Mary visits Elizabeth.
A Marian feast that goes back to the 13th or 14th century. It was established widely throughout the Church to pray for unity. The present date of celebration was set in 1969 in order to follow the Annunciation of the Lord (March 25) and precede the Nativity of John the Baptist (June 24).
As with most feasts of Mary, it points to Jesus and his saving work. The two women (see Luke 1:39-45) are Mary and Elizabeth, both pregnant. The unborn infant Jesus makes the small being who will become John the Baptist leap with joy. Mary’s kinswoman Elizabeth is filled with the Holy Spirit and addresses words of praise to Mary, a gospel passage that affirms her special place in salvation history
Since early childhood I have loved the fire and beauty of the Magnificat (Luke 1:46-55)., the promise made to the anawim, those poor in God who suffer and fall into obscurity here on this earth but who will be redeemed by God.
From St John of the Cross on the day after Ascension Thursday:
The caverns are the powers of the soul, memory, understanding, and will, and their depth is commensurate with their capacity for great good, because nothing less than the infinite can fill them. What they suffer when they are empty, shows in some measure the greatness of their delight when they are full of God; for contraries are known by contraries. In the first place, it is to be remembered that these caverns are not conscious of their extreme emptiness when they are not purified and cleansed from all affection for created things. In this life every trifle that enters them is enough to perplex them, to render them insensible to their loss, and unable to recognise the infinite good which is wanting, or their own capacity for it. It is assuredly a most wonderful thing how, notwithstanding their capacity for infinite good, a mere trifle perplexes them, so that they cannot become the recipients of that for which they are intended, till they are completely emptied. [III, 20]
And this too
Great, then, is the capacity of these caverns, because that which they are capable of containing is great and infinite, that is, God. Thus their capacity is in a certain sense infinite, their hunger and thirst infinite also, and their languishing and their pain, in their way, infinite. So when the soul is suffering this pain, though the pain be not so keen as in the other world, it seems to be a vivid image of that pain, because the soul is in a measure prepared to receive that which fills it, the privation of which is the greatest pain. Nevertheless the suffering belongs to another condition, for it abides in the depth of the will’s love; but in this life love does not alleviate the pain, because the greater it is the greater the soul’s impatience for the fruition of God, for which it hopes continually with intense desire. [III, 23]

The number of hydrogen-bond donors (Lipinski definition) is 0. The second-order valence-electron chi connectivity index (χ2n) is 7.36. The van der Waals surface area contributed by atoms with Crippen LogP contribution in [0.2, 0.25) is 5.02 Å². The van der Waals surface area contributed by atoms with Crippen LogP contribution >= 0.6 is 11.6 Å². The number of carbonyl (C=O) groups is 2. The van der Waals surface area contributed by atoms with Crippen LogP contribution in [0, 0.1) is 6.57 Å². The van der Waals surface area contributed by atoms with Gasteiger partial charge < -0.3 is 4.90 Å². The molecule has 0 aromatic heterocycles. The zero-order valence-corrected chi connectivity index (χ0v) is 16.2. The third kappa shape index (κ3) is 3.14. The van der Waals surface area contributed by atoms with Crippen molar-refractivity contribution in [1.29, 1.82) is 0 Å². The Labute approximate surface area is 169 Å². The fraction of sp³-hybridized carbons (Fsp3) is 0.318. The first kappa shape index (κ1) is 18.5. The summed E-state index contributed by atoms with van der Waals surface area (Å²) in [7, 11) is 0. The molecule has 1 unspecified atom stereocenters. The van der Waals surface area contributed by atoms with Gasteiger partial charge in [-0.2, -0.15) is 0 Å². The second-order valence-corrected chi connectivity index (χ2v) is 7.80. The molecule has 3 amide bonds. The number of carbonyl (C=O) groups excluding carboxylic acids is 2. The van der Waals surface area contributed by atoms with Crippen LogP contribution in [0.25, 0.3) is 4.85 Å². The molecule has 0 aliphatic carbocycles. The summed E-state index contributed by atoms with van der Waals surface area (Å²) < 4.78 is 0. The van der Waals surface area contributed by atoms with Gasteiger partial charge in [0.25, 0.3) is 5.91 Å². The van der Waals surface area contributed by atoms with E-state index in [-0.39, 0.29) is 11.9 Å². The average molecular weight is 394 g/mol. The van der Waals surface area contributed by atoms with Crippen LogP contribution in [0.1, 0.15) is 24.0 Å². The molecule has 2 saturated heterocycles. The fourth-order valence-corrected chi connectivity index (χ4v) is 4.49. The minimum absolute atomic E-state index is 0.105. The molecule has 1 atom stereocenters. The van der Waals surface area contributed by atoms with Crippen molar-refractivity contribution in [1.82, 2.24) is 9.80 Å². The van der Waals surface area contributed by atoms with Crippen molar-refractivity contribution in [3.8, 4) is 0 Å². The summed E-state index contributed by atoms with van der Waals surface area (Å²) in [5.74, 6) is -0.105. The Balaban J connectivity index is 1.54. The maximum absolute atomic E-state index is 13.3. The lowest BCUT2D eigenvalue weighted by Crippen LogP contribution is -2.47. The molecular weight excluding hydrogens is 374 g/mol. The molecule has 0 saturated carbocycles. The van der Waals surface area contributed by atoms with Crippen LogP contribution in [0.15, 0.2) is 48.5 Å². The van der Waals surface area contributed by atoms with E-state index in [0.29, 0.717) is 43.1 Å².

Red leaves spinning down from the pin oaks lining the streets. Rust on the pelargonium, the lavender’s subdued grey. If you stand in a sheltered spot in the sun, it is very hot but the wind cuts through sweaters and rainjackets like ice.
Reflecting on the noise of social media, flattering, irrelevant, mildly amusing, a distraction. Noise — and turning to Marilynne Robinson. Picking up Guardini, Dom Chapman, looking further back for what is on the other side of noise, what is still able to convey meaning.
“Something I find regrettable in contemporary Christianity is the degree to which it has abandoned its own heritage, in thought and art and literature. It was at the center of learning in the West for centuries—because it deserved to be. Now there seems to be actual hostility on the part of many Christians to what, historically, was called Christian thought, as if the whole point were to get a few things right and then stand pat. I believe very strongly that this world, these billions of companions on earth that we know are God’s images, are to be loved, not only in their sins, but especially in all that is wonderful about them. And as God is God of the living, that means we ought to be open to the wonderful in all generations. These are my reasons for writing about Christian figures of the past. At present there is much praying on street corners. There are many loud declarations of personal piety, which my reading of the Gospels forbids me to take at face value. The media are drawn by noise, so it is difficult to get a sense of the actual state of things in American religious culture.”